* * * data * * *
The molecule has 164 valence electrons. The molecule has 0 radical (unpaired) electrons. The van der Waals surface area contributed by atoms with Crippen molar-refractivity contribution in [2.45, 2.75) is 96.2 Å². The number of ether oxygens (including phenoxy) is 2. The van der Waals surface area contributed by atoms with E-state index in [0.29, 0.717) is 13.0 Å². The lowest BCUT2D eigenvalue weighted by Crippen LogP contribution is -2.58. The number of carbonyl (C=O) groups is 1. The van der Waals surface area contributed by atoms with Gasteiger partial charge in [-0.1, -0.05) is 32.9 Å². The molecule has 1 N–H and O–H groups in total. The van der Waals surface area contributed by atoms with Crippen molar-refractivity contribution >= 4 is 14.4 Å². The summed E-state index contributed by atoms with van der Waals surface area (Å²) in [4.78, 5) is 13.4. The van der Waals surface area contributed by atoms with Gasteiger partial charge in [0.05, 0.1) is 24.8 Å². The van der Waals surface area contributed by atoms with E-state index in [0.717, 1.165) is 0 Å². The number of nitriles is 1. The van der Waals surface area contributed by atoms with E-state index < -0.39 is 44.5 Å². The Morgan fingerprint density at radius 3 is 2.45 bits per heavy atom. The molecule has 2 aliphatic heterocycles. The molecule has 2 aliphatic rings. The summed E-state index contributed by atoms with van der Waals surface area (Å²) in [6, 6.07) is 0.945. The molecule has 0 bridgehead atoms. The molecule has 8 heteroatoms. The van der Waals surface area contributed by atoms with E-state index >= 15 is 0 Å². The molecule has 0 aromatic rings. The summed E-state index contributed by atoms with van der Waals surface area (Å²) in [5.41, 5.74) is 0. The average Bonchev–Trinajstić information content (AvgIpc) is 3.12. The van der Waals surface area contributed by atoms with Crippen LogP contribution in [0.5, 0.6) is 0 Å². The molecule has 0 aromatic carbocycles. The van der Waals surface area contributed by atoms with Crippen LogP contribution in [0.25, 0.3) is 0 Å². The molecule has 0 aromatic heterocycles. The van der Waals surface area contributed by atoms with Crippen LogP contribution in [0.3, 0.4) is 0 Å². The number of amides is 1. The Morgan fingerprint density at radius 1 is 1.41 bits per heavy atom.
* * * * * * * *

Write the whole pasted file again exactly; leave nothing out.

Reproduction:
The molecule has 164 valence electrons. The molecule has 0 radical (unpaired) electrons. The van der Waals surface area contributed by atoms with Crippen molar-refractivity contribution in [2.45, 2.75) is 96.2 Å². The number of ether oxygens (including phenoxy) is 2. The van der Waals surface area contributed by atoms with E-state index in [0.29, 0.717) is 13.0 Å². The lowest BCUT2D eigenvalue weighted by Crippen LogP contribution is -2.58. The number of carbonyl (C=O) groups is 1. The van der Waals surface area contributed by atoms with Gasteiger partial charge in [-0.1, -0.05) is 32.9 Å². The molecule has 1 N–H and O–H groups in total. The van der Waals surface area contributed by atoms with Crippen molar-refractivity contribution >= 4 is 14.4 Å². The summed E-state index contributed by atoms with van der Waals surface area (Å²) in [4.78, 5) is 13.4. The van der Waals surface area contributed by atoms with Gasteiger partial charge in [0.05, 0.1) is 24.8 Å². The van der Waals surface area contributed by atoms with E-state index in [0.717, 1.165) is 0 Å². The number of nitriles is 1. The van der Waals surface area contributed by atoms with E-state index < -0.39 is 44.5 Å². The Morgan fingerprint density at radius 3 is 2.45 bits per heavy atom. The molecule has 2 aliphatic heterocycles. The molecule has 2 aliphatic rings. The summed E-state index contributed by atoms with van der Waals surface area (Å²) in [6, 6.07) is 0.945. The molecule has 0 bridgehead atoms. The molecule has 8 heteroatoms. The van der Waals surface area contributed by atoms with E-state index >= 15 is 0 Å². The molecule has 0 aromatic rings. The summed E-state index contributed by atoms with van der Waals surface area (Å²) in [5.41, 5.74) is 0. The average Bonchev–Trinajstić information content (AvgIpc) is 3.12. The van der Waals surface area contributed by atoms with Crippen LogP contribution in [0.5, 0.6) is 0 Å². The molecule has 0 aromatic carbocycles. The van der Waals surface area contributed by atoms with Crippen LogP contribution in [0.25, 0.3) is 0 Å². The molecule has 0 aromatic heterocycles. The van der Waals surface area contributed by atoms with Crippen LogP contribution in [0.3, 0.4) is 0 Å². The number of amides is 1. The Morgan fingerprint density at radius 1 is 1.41 bits per heavy atom.